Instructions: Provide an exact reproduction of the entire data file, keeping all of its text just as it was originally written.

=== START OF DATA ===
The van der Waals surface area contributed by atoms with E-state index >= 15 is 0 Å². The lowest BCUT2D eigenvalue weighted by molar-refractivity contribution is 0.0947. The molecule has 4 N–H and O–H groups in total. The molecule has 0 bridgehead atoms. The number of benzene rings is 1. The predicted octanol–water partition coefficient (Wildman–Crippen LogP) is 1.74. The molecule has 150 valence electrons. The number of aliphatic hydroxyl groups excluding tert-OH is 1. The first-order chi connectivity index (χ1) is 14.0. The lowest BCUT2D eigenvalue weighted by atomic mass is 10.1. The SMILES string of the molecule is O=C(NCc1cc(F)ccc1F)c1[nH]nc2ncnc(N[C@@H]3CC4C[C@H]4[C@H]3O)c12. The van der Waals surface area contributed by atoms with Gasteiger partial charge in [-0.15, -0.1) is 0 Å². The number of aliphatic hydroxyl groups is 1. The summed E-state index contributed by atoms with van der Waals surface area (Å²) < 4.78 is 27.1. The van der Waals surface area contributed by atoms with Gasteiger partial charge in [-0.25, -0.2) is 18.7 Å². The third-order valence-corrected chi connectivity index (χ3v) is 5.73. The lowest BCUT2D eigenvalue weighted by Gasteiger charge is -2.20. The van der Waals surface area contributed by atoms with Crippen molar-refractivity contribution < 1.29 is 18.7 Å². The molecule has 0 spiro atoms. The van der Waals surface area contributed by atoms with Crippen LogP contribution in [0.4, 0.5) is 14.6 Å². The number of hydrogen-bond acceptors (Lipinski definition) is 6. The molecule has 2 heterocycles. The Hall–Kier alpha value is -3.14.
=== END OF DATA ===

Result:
The van der Waals surface area contributed by atoms with E-state index >= 15 is 0 Å². The lowest BCUT2D eigenvalue weighted by molar-refractivity contribution is 0.0947. The molecule has 4 N–H and O–H groups in total. The molecule has 0 bridgehead atoms. The number of benzene rings is 1. The predicted octanol–water partition coefficient (Wildman–Crippen LogP) is 1.74. The molecule has 150 valence electrons. The number of aliphatic hydroxyl groups excluding tert-OH is 1. The first-order chi connectivity index (χ1) is 14.0. The lowest BCUT2D eigenvalue weighted by atomic mass is 10.1. The SMILES string of the molecule is O=C(NCc1cc(F)ccc1F)c1[nH]nc2ncnc(N[C@@H]3CC4C[C@H]4[C@H]3O)c12. The van der Waals surface area contributed by atoms with Gasteiger partial charge in [-0.15, -0.1) is 0 Å². The number of aliphatic hydroxyl groups is 1. The summed E-state index contributed by atoms with van der Waals surface area (Å²) < 4.78 is 27.1. The van der Waals surface area contributed by atoms with Gasteiger partial charge in [-0.25, -0.2) is 18.7 Å². The third-order valence-corrected chi connectivity index (χ3v) is 5.73. The lowest BCUT2D eigenvalue weighted by Gasteiger charge is -2.20. The van der Waals surface area contributed by atoms with Crippen molar-refractivity contribution < 1.29 is 18.7 Å². The molecule has 0 spiro atoms. The van der Waals surface area contributed by atoms with Crippen LogP contribution in [0.4, 0.5) is 14.6 Å². The number of hydrogen-bond acceptors (Lipinski definition) is 6. The molecule has 2 heterocycles. The Hall–Kier alpha value is -3.14.